toxic masculinity

The ‘Comments Section,’ Toxic Masculinity, and Domestic Violence

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Alexandra O'Sullivan

I’m not cheap, I’m free.

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Though many people familiar with social media would advise against it, I always read the comments, as I’m sure most people on social media do. Quite often I’m more fascinated with the comments than the article being commented on, particularly in regards to feminism. I try to follow lines of argument, and find an avenue for myself to walk along, though mostly I hop from argument to argument, agreeing with bits of this and bits of that, and being put off by any comments that jump too quickly into degrading the other commenters or using random insults that don’t connect to the issue.

I’ve been noticing a trend in feminist discussions, for supporters of feminism, both men and women, to use insults and name-calling that perpetuate toxic masculinity, in an attempt to disarm trolls and anti-feminists. These insults are often very derogatory, and frequently refer to either a man’s inability to get a woman, or their less-than-impressive male genitalia. This second one is especially a ‘low blow.’ A ‘limp-dick who can’t get a girl’ is both body shaming and virgin shaming, and while it may be tempting to ‘hit them where it hurts’ and deflate the male ego, I don’t believe it’s an effective comeback. Because, according to feminist philosophy, it shouldn’t hurt. A man’s sexual prowess should not matter at all in relation to how he is valued as a human being. So why are some people pretending it does?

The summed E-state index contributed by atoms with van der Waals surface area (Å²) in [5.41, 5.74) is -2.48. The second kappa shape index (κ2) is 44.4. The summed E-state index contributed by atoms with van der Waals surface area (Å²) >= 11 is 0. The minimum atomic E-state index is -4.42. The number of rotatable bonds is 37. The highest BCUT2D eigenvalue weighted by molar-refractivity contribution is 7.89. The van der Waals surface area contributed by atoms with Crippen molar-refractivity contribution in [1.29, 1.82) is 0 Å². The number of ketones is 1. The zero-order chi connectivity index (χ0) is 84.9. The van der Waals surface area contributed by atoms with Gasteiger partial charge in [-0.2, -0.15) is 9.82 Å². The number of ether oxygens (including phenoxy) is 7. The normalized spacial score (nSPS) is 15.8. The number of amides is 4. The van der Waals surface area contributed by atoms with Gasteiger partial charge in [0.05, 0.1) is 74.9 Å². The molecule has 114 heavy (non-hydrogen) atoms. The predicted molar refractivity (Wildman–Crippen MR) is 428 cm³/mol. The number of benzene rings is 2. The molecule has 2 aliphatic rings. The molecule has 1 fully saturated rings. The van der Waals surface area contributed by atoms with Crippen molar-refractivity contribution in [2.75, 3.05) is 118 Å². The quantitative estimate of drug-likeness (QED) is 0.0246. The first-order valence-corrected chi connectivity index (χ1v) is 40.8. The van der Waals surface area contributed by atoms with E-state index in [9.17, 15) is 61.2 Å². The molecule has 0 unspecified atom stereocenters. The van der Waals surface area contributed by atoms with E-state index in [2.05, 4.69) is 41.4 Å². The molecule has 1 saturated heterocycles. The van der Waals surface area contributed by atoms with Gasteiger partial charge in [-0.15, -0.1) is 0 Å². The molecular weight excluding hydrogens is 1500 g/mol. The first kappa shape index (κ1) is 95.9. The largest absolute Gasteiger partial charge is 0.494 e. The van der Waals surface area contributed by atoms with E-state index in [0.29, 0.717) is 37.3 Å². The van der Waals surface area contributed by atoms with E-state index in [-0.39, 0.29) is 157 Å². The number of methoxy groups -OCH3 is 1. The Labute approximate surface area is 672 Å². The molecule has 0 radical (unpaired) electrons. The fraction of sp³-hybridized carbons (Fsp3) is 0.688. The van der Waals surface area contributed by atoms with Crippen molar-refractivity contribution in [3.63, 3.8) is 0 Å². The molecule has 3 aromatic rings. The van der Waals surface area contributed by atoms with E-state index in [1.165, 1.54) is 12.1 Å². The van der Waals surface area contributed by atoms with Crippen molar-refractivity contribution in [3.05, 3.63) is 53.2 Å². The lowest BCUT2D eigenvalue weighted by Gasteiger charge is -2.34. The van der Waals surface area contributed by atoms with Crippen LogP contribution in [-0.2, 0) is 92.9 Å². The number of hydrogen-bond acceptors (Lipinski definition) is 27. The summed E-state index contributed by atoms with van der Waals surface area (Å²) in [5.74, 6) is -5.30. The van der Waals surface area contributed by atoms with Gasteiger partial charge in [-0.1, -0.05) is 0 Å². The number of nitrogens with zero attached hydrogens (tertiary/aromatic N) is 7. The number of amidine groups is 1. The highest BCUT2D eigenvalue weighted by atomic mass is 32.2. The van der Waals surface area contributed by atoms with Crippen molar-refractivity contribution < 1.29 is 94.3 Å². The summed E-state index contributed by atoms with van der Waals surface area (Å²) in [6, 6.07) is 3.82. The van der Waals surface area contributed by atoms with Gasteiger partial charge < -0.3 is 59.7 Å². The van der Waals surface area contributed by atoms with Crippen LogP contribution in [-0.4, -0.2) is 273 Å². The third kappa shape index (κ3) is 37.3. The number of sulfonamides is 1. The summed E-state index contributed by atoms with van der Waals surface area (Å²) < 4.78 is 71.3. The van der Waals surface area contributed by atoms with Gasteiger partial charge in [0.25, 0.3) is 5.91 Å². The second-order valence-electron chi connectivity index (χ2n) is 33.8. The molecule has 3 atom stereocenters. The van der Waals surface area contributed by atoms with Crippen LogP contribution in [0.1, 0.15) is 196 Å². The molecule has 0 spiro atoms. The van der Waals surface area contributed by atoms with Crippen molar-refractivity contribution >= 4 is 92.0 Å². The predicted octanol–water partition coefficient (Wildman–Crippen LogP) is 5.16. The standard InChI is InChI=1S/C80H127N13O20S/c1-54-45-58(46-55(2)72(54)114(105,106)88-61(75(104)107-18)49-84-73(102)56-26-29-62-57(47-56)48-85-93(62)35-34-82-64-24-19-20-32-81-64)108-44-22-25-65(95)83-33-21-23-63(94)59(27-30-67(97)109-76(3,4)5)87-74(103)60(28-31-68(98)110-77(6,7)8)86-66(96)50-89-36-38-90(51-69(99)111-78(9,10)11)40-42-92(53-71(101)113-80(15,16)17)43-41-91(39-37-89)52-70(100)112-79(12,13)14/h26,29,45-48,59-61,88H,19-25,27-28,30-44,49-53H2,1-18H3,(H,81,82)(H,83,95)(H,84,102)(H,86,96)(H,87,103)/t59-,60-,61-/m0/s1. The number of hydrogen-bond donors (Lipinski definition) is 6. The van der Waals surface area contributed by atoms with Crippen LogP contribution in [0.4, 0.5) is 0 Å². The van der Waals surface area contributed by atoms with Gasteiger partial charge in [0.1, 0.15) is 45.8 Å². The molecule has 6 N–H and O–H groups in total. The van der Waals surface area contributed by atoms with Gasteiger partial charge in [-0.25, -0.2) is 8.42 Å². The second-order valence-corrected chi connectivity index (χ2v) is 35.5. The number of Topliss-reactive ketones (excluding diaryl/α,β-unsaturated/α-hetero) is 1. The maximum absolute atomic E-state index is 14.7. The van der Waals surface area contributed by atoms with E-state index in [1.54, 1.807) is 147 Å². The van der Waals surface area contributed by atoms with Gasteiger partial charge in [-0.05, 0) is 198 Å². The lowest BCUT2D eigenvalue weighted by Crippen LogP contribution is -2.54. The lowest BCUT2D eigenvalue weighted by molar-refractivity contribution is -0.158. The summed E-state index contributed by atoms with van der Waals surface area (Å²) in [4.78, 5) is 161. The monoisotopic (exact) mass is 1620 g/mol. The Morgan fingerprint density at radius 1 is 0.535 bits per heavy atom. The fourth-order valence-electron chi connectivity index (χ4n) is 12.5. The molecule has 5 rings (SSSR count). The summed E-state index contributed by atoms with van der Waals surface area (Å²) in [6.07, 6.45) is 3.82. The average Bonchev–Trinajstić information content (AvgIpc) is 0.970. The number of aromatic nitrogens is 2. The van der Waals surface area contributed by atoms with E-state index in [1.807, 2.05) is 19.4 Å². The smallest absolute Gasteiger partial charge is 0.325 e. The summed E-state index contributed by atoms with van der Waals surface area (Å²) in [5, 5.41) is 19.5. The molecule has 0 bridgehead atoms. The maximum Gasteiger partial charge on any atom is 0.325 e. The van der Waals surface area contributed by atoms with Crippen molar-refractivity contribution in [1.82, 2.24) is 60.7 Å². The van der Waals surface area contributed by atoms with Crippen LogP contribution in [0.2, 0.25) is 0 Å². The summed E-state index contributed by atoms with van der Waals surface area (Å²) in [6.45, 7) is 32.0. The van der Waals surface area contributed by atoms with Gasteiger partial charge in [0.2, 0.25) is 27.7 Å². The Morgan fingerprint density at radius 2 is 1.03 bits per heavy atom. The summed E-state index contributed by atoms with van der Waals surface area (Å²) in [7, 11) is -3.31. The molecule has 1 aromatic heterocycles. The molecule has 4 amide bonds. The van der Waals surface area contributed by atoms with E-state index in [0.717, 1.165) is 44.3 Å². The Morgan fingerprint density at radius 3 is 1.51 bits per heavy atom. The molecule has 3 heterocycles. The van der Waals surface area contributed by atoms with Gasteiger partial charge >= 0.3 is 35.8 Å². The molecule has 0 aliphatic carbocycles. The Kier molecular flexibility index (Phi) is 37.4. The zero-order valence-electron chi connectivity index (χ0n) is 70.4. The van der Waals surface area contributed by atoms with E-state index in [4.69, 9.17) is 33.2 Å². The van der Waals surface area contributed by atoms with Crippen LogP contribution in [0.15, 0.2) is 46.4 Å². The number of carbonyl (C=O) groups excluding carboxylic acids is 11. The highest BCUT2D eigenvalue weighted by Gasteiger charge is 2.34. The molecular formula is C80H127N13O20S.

When the women and men who support feminism perpetuate this idea, they encourage creep behaviour and dismiss rape culture, which is buoyed by this kind of thinking, because it suggests that any man of ‘value’ automatically deserves women. They also reinforce toxic masculinity, implying that a man can somehow be less of a ‘man’ if he falls short in this area. This is the opposite of what feminism strives to achieve. We should be wanting to break the double standard of sex being an achievement for men and a downfall for women, not using it to prove a point. Using these kinds of insults is just fueling male domination and giving the opponents of feminism more ammunition.

I’d cheer a woman in the street if she were to respond to harassment with a sharp retort like those I have described. I’d cheer her because it would show quick thinking, bravery and sass. It would probably cut short the harasser’s voice and let the woman walk away with dignity. But it’s a different dynamic online. There is no walking away. There is no silencing other people, except with the block button, but their voices will still be heard by others. And our comments can sit there festering forever, attracting more and more similar comments, as the mob justice of social media plays out.